DURHAM — Official Opposition Leader Andrea Horwath and Ontario’s New Democrats have a plan to help Durham seniors access long-term care when and where they need it. Horwath’s recently launched plan to overhaul long-term care and home care in Ontario would clear the provincial waitlist for long-term care over eight years by building 50,000 new spaces starting in 2022, in small, modern communities that feel like home.
That will make a big difference for Durham area families, who face the longest waits for long-term care in the province, said Horwath and NDP MPP Jennifer French (Oshawa), who hosted a press conference virtually in Durham on Wednesday.
The NDP’s plan, Aging Ontarians Deserve the Best, will deliver the 50,000 long-term care beds that the province is projected to need by 2030. To make it happen, a New Democrat government would make record capital investments of $750 million a year for eight years.
“No one should be left living in a hospital bed for years. No one should be left to try to care for mom or dad around the clock until a long-term care space opens up. But that’s exactly what’s happening, with wait lists out of control and for-profit home care providers just not providing enough timely support,” said Horwath. “We can help seniors live in their own homes longer by fixing and investing in home care, and we can ensure seniors have access to high-quality long-term care when and where they need it by building 50,000 more long-term care spaces.”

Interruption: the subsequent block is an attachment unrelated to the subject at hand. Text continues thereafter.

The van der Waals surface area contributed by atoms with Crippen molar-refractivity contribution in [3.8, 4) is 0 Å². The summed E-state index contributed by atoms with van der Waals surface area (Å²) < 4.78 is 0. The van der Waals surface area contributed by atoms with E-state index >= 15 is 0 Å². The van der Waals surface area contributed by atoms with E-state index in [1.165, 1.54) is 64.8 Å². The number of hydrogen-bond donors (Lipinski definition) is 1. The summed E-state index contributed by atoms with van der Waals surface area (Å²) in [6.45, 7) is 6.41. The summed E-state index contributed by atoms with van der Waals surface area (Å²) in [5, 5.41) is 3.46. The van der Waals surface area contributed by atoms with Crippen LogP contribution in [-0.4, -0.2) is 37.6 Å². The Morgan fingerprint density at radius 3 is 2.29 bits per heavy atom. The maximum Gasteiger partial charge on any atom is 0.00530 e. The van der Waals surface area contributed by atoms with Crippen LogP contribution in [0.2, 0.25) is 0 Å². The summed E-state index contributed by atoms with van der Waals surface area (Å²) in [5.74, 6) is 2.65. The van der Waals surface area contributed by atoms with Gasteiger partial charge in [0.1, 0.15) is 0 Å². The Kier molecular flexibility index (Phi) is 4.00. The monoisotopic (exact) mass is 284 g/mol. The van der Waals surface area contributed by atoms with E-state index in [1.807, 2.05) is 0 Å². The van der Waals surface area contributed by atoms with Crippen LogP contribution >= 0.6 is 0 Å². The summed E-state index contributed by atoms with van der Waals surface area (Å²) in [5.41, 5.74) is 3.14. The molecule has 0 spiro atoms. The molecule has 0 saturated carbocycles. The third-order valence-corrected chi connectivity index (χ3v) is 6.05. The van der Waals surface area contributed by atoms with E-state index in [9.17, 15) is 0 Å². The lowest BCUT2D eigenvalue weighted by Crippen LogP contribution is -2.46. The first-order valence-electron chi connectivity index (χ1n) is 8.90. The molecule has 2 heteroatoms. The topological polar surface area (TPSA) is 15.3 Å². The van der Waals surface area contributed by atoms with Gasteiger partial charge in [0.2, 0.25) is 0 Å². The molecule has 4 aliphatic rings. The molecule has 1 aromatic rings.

In 10 years, the previous Liberal government allowed the wait list to grow by a whopping 78 per cent. Between 2011 and 2018, that government build just 611 individual beds in long-term care. Doug Ford has only made the wait lists longer, having built just 34 beds since taking office. As a result, the wait list now has over 38,000 people.
“Long-term care homes, and the long wait times, have been getting worse and worse for years under Liberal and Conservative governments,” said Horwath. “Let’s stop shortchanging and cutting on the backs of seniors and finally invest in a plan that gives everyone quality of life, and quality of care, as they age.”
“After my father’s medical issues were resolved following a stroke, he spent seven months in the hospital waiting for placement in a long-term care home. My mother was required to pick three homes. Really it wasn’t much of a choice at all. The most desired homes had long wait lists. The less desirable homes came up first. My mother felt pressured to select the first one, which was Orchard Villa. My father was one of the first two deaths at Orchard Villa during the pandemic.”
An FAO report found that the Central East LHIN has the longest wait-time for a long-term care bed:
Currently the Ontario government directly budgets $4.6 billion for long-term care and another $3.2 billion for home care. An estimated $645 million is spent in community supports and it is estimated another $375 million is spent caring for seniors in hospital beds while they wait for home care or long-term care. That is a total of $9 billion dollars.